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Comedy's in Good Hands: Hart Comes to Chappelle's Defense

Within this conversation attached to Dave, nobody’s hearing what his attempt is. They’re hearing a narrative that’s been created."

-Kevin Hart

Comedian Kevin Hart, standing at 5’2, boldly stands up in defense of Dave Chappelle’s newest Netflix special “The Closer” during an interview with the New York Times. Hart argued that Chappelle doesn’t have a hateful bone in his body and that his message in his new special has been taken out of context by the mainstream media.


According to Hart, and if you actually watched “The Closer” in its entirety, Chappelle “embraces the LGBT+ community.” Not only does he embrace the community, but he and his wife have raised their children in a way to understand love, fair treatment, and equality. Anyone who has followed Chappelle’s career understands that he means no harm when he fires off his jokes. He is a professional comedian who has been at his craft since he was a teenager. He knows how to stir up emotions and entertain his audience. His craft, however, is a growing target for silencers.


During his special, Chappelle touched on how Hart was treated before stepping down from hosting the 2019 Oscars after a decade-old tweet referencing the LGBTQ+ community resurfaced. The tweet, which Hart explained was an obvious joke, was enough for people to write him off as the enemy. He first refused to apologize, but later gave into the mob’s pressures. Hart, who had always wanted to host the Oscars, had his career sidetracked by the vocal minority for gaining more notoriety without becoming a voice box for the dictated script.


Hart attempted to go deeper into the discussion that has remained surface-level in the media since “The Closer’s” premier. Chappelle had a message that he was trying to get across to his audience. While he may not understand the transgender community, that doesn’t prevent him from treating everyone as they wish to be treated. He knows his words have been taken out of context and painted in a way where the comedian appears to be a bigot. Despite trying to clear the air and having an honest conversation about the situation, the media resorted to their traditional ways of creating an enemy out of a freethinker.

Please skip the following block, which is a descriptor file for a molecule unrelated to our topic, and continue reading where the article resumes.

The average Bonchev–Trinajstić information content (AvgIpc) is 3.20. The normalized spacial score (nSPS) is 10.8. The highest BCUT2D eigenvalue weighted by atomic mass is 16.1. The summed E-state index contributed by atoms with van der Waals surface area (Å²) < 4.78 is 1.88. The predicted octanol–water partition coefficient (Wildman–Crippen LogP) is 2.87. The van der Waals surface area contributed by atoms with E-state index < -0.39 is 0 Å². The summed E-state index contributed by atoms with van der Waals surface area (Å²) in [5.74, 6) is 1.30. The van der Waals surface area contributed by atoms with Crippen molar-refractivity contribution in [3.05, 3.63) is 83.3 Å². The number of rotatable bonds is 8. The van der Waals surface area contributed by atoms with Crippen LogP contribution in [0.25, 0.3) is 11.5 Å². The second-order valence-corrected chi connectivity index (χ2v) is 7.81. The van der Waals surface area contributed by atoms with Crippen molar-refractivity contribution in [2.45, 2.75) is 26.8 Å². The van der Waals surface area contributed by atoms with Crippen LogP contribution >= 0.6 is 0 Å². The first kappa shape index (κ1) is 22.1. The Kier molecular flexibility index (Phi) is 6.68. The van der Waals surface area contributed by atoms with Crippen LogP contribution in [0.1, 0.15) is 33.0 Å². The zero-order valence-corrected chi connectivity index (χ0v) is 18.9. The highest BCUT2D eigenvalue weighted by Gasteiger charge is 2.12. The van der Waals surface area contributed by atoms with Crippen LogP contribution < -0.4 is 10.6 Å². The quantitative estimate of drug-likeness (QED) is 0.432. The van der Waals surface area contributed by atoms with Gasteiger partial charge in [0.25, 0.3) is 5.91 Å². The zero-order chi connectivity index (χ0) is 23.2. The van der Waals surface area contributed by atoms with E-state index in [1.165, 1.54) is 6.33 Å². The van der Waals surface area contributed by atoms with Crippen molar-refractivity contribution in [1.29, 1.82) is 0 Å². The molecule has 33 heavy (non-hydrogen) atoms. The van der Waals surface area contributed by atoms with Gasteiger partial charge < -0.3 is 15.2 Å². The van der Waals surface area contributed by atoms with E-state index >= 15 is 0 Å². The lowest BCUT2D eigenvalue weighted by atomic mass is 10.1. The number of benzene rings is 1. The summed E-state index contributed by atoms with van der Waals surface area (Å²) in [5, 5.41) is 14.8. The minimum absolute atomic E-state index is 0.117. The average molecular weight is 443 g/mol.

Had the mob never zeroed in on Chappelle as their target, many Americans may have never awaken to how dangerous cancel culture is to our society. Chappelle is not just any comedian; he’s the greatest comedian of our generation. This idea that you must agree with everything comedians have to say to enjoy their performances is absurd. Comedy has always been about crossing arbitrary lines set by society. Chappelle understands the assignment, while newer comedians play it safe and stay away from controversial subjects.


If the chilling effect on controversy is so heavy that we’re all afraid to speak, then the mob has successfully gained control of the narrative. Controversial subjects require serious conversations. How are we to arrive at a general consensus if we’re unable to work out our differences? They don’t want us to work out our differences; they want us to remain silent and conform without question. Those who refuse to conform will be painted as outsiders and will be rallied against by those friendly to the mainstream media. However, you can have more of an impact as an outspoken outsider than you might as a conformed insider.


To those who frequent my blog: I know you may be growing tired of hearing me talk about Dave Chappelle's face-off with cancel culture. However, I think this is one of the most important cases to date. Comedy is a very important genre of art and is worth protecting. It's growing increasingly difficult to watch the craft I love transform into another platform to promote the national narrative. While I believe cancel culture crossed the line years ago, canceling Chappelle is the final straw.

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